In 2013, Colbert lost his mother, Lorna, who'd passed at 92. He had taken some time off from The Colbert Report to be with her in her final days (via the New York Daily News). When he returned to his show following her funeral, he broke character, hitting pause on his depiction of the zany, far-right talk show host that he'd been portraying since The Daily Show and delivered a tearful monologue in tribute to her.

He first attributed his success to his mom, saying, "When you watch this show, if you also like me, that's because of my mom." He then detailed her past and how it had influenced him. "She had trained to be an actress when she was younger, and she would teach us how to do stage falls by pretending to faint on the kitchen floor. She was fun," he recalled. Colbert went on to talk about how she overcame the hardship of losing her loved ones, and added that, in his last conversation with her, she could only remember a child's prayer she used to tell his siblings at bedtime. "Her favorite memory of prayer was of a young mother tucking in her children. We were the light of her life, and she let us know it 'til the end." Colbert concluded his speech by stating that his mother wanted him to keep working, and, with that, he continued the episode.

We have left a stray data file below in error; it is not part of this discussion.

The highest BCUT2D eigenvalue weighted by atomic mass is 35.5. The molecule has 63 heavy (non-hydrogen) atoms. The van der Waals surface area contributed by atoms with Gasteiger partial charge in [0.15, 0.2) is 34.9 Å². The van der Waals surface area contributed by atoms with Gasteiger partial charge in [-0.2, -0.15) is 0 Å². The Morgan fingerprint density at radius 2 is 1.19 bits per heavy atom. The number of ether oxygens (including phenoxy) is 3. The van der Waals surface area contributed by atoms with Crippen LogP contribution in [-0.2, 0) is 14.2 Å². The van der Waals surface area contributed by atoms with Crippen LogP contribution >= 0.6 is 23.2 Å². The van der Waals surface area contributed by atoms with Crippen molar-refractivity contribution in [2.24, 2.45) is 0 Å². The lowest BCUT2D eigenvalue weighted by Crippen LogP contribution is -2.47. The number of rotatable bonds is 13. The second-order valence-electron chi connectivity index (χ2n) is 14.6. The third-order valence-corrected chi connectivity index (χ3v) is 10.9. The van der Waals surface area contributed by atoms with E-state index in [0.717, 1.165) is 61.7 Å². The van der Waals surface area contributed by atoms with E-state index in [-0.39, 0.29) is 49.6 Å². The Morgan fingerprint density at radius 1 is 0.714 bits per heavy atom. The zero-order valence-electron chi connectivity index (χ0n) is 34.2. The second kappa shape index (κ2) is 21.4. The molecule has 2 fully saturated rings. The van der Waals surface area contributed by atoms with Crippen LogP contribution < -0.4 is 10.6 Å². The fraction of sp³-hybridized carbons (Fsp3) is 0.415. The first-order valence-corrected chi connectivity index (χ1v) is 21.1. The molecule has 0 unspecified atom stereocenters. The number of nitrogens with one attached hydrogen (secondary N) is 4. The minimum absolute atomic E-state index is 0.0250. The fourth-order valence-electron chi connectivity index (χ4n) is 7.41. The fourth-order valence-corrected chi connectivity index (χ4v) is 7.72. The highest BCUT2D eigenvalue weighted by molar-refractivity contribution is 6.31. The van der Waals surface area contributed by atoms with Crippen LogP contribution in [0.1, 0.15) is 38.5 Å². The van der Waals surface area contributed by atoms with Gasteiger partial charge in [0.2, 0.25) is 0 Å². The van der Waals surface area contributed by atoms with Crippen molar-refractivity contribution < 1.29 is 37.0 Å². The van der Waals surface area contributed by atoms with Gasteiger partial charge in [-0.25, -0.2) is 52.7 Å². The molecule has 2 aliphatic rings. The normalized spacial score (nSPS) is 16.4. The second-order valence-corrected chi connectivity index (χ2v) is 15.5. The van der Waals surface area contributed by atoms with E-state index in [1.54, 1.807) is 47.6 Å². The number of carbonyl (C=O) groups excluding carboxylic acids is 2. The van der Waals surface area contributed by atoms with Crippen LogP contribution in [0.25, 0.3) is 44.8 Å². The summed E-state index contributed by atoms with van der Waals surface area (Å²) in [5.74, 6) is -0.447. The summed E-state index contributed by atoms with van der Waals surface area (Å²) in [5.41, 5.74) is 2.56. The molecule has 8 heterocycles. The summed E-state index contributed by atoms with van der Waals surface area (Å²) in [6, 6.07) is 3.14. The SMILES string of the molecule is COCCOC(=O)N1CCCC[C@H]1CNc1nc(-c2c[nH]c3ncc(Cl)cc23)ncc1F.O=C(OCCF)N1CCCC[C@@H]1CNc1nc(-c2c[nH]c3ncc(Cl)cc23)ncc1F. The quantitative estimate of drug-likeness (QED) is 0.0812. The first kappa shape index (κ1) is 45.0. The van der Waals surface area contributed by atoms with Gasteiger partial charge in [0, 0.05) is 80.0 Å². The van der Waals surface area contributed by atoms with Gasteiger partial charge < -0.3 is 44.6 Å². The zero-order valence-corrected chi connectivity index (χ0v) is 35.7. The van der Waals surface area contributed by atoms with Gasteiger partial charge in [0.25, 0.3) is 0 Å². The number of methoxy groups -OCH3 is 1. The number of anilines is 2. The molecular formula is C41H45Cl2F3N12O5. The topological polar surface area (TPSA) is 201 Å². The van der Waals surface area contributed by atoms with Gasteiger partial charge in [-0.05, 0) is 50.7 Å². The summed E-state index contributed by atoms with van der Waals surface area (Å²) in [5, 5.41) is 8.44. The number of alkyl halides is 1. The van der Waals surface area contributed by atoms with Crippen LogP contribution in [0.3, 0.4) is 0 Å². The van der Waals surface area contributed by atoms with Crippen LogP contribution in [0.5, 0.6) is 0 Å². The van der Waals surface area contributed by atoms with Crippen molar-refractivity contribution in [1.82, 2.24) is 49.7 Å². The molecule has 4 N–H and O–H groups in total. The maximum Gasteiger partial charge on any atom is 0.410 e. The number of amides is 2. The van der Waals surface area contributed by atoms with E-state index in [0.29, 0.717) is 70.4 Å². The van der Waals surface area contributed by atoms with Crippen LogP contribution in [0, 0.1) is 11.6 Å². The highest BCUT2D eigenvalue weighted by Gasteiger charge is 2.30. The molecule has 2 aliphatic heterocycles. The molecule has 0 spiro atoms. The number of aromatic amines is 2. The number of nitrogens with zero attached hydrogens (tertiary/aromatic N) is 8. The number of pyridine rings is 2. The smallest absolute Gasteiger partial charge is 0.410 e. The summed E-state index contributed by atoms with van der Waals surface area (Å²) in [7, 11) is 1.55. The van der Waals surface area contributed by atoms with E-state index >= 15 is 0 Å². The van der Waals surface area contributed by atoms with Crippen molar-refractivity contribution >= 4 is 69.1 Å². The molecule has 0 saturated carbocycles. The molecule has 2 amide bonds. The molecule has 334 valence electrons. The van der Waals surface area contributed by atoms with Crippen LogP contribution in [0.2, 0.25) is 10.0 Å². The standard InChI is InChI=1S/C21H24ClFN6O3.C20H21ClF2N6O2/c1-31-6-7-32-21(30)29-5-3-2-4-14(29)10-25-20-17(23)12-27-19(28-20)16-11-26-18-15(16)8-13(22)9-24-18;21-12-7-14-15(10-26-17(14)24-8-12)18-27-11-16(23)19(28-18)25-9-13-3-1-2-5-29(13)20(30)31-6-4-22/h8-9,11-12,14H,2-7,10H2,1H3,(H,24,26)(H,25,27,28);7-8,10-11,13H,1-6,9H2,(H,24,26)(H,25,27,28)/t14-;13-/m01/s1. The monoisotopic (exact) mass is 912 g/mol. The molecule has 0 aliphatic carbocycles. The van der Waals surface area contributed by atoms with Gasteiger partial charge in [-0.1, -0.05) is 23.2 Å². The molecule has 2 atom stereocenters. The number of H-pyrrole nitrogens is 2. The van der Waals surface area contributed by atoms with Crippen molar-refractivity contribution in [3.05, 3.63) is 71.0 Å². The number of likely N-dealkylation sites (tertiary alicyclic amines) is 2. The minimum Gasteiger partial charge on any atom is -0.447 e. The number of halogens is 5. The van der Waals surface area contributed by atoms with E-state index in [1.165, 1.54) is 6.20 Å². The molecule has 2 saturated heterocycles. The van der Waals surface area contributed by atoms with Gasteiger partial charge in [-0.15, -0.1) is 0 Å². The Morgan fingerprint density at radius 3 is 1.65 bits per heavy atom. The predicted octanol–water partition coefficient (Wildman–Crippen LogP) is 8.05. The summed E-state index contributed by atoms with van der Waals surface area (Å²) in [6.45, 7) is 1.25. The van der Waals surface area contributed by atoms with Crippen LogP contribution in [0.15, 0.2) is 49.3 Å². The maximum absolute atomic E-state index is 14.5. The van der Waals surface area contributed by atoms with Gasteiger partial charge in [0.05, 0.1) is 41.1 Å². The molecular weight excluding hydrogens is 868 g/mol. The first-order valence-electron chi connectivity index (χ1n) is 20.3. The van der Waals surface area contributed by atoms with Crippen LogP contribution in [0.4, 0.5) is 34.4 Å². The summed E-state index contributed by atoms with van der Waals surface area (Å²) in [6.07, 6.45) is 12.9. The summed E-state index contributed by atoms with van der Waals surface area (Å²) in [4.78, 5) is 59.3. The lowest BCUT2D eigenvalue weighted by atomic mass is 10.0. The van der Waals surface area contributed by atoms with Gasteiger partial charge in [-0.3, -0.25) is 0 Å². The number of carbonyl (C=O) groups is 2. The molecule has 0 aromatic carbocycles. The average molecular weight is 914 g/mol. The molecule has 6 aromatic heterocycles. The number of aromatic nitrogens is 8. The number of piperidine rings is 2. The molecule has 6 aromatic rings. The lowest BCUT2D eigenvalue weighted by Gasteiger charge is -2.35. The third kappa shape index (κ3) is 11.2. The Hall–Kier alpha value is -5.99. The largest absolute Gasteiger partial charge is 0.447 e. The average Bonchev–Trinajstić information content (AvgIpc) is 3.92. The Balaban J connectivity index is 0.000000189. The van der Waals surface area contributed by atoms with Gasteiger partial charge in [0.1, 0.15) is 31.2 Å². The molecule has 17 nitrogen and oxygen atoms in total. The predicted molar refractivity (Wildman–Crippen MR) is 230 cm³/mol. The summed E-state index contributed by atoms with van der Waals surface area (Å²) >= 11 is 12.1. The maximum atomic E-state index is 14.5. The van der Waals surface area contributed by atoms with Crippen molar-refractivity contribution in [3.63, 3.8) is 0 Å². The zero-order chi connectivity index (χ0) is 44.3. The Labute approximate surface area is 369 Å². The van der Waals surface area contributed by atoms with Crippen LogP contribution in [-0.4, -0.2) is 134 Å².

The show must go on

Stephen Colbert finally stepped away from his Comedy Central show after 11 seasons in 2014, and part of the reason was that he believed his work lampooning the most indelicate political persuasions was no longer needed. He told GQ at the time, "I no longer felt that that model served to address the national mood," adding, "We're in a different place now." He explained, "We can stop freaking out that the guy's middle name is Hussein."

However, after joining The Late Show, he quickly found himself toeing the waters of politics again in the wake of Donald Trump's presidential election, and he admitted he was wrong about the state of the union. "I said that we had moved beyond the constant cycle of anger. And I was hoping that was true. But it might just have been complacency," he told Rolling Stone. "And now there's no denying that we're still in the constant cycle of anger, and we're at an emotional 10 at all times." With that, all his experience helping himself and his mother cope continues to remain relevant as he offers some much-needed stability to his fans watching him from their TV screens.